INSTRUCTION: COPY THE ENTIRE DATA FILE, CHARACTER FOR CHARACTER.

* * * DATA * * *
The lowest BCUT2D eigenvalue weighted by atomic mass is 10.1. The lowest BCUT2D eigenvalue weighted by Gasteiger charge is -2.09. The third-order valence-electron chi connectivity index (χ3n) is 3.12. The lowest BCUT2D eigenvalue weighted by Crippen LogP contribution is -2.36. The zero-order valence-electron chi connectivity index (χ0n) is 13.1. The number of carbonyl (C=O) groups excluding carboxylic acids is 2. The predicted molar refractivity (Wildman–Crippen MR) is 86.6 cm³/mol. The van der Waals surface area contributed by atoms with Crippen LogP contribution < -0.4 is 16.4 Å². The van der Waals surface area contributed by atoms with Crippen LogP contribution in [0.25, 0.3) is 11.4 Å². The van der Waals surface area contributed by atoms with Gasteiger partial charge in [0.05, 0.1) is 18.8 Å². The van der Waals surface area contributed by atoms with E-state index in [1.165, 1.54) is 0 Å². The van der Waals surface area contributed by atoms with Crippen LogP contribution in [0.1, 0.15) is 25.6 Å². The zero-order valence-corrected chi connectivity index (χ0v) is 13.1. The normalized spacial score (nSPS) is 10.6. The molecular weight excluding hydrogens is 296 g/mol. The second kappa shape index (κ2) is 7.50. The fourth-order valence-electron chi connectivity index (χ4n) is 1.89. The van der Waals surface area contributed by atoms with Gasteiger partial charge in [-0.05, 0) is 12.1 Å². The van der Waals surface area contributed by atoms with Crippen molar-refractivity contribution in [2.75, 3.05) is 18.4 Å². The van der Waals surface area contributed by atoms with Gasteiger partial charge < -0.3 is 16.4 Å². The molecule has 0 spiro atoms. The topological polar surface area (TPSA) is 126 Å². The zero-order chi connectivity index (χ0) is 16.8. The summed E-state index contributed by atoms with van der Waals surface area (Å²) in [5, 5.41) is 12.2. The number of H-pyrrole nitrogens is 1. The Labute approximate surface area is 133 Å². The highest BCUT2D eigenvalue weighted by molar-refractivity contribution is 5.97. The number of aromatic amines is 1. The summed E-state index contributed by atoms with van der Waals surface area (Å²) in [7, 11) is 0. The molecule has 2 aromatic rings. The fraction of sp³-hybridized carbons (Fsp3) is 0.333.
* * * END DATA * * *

The lowest BCUT2D eigenvalue weighted by atomic mass is 10.1. The lowest BCUT2D eigenvalue weighted by Gasteiger charge is -2.09. The third-order valence-electron chi connectivity index (χ3n) is 3.12. The lowest BCUT2D eigenvalue weighted by Crippen LogP contribution is -2.36. The zero-order valence-electron chi connectivity index (χ0n) is 13.1. The number of carbonyl (C=O) groups excluding carboxylic acids is 2. The predicted molar refractivity (Wildman–Crippen MR) is 86.6 cm³/mol. The van der Waals surface area contributed by atoms with Crippen LogP contribution < -0.4 is 16.4 Å². The van der Waals surface area contributed by atoms with Crippen LogP contribution in [0.25, 0.3) is 11.4 Å². The van der Waals surface area contributed by atoms with Gasteiger partial charge in [0.05, 0.1) is 18.8 Å². The van der Waals surface area contributed by atoms with E-state index in [1.165, 1.54) is 0 Å². The van der Waals surface area contributed by atoms with Crippen LogP contribution in [0.1, 0.15) is 25.6 Å². The zero-order valence-corrected chi connectivity index (χ0v) is 13.1. The normalized spacial score (nSPS) is 10.6. The molecular weight excluding hydrogens is 296 g/mol. The second kappa shape index (κ2) is 7.50. The fourth-order valence-electron chi connectivity index (χ4n) is 1.89. The van der Waals surface area contributed by atoms with Gasteiger partial charge in [-0.05, 0) is 12.1 Å². The van der Waals surface area contributed by atoms with Crippen molar-refractivity contribution in [2.75, 3.05) is 18.4 Å². The van der Waals surface area contributed by atoms with Gasteiger partial charge < -0.3 is 16.4 Å². The molecule has 0 spiro atoms. The topological polar surface area (TPSA) is 126 Å². The zero-order chi connectivity index (χ0) is 16.8. The summed E-state index contributed by atoms with van der Waals surface area (Å²) in [5, 5.41) is 12.2. The number of H-pyrrole nitrogens is 1. The Labute approximate surface area is 133 Å². The highest BCUT2D eigenvalue weighted by molar-refractivity contribution is 5.97. The number of aromatic amines is 1. The summed E-state index contributed by atoms with van der Waals surface area (Å²) in [7, 11) is 0. The molecule has 2 aromatic rings. The fraction of sp³-hybridized carbons (Fsp3) is 0.333.